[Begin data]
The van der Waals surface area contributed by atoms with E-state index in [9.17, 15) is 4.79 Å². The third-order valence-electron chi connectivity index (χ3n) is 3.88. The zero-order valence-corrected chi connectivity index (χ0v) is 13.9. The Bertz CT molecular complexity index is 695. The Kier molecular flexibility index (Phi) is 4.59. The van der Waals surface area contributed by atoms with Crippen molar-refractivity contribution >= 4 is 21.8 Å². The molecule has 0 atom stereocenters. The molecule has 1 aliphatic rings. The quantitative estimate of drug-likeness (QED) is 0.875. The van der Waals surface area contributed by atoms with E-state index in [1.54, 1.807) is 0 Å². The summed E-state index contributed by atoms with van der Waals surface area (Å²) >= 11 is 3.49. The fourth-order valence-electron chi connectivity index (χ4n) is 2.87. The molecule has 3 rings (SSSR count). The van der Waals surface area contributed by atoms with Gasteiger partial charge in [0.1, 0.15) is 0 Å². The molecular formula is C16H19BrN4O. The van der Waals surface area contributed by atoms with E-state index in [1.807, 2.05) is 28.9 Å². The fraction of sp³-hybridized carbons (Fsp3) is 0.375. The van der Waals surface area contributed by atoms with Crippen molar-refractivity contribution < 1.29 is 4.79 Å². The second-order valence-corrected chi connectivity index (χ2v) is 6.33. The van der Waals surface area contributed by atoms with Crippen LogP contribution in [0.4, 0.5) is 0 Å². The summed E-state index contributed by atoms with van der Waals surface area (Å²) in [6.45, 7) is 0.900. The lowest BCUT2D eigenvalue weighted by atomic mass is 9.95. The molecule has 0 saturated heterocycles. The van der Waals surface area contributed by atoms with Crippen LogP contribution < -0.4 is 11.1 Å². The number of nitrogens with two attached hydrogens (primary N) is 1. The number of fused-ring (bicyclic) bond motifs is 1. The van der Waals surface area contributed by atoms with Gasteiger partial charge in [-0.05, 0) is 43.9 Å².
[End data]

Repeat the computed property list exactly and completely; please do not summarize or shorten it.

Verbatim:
The van der Waals surface area contributed by atoms with E-state index in [9.17, 15) is 4.79 Å². The third-order valence-electron chi connectivity index (χ3n) is 3.88. The zero-order valence-corrected chi connectivity index (χ0v) is 13.9. The Bertz CT molecular complexity index is 695. The Kier molecular flexibility index (Phi) is 4.59. The van der Waals surface area contributed by atoms with Crippen molar-refractivity contribution >= 4 is 21.8 Å². The molecule has 0 atom stereocenters. The molecule has 1 aliphatic rings. The quantitative estimate of drug-likeness (QED) is 0.875. The van der Waals surface area contributed by atoms with E-state index in [1.54, 1.807) is 0 Å². The summed E-state index contributed by atoms with van der Waals surface area (Å²) >= 11 is 3.49. The fourth-order valence-electron chi connectivity index (χ4n) is 2.87. The molecule has 3 rings (SSSR count). The van der Waals surface area contributed by atoms with Gasteiger partial charge in [0.1, 0.15) is 0 Å². The molecular formula is C16H19BrN4O. The van der Waals surface area contributed by atoms with E-state index in [1.807, 2.05) is 28.9 Å². The fraction of sp³-hybridized carbons (Fsp3) is 0.375. The van der Waals surface area contributed by atoms with Crippen molar-refractivity contribution < 1.29 is 4.79 Å². The second-order valence-corrected chi connectivity index (χ2v) is 6.33. The van der Waals surface area contributed by atoms with Crippen LogP contribution in [0.4, 0.5) is 0 Å². The summed E-state index contributed by atoms with van der Waals surface area (Å²) in [6.45, 7) is 0.900. The lowest BCUT2D eigenvalue weighted by atomic mass is 9.95. The molecule has 0 saturated heterocycles. The van der Waals surface area contributed by atoms with Crippen LogP contribution < -0.4 is 11.1 Å². The number of nitrogens with two attached hydrogens (primary N) is 1. The number of fused-ring (bicyclic) bond motifs is 1. The van der Waals surface area contributed by atoms with Gasteiger partial charge in [-0.05, 0) is 43.9 Å².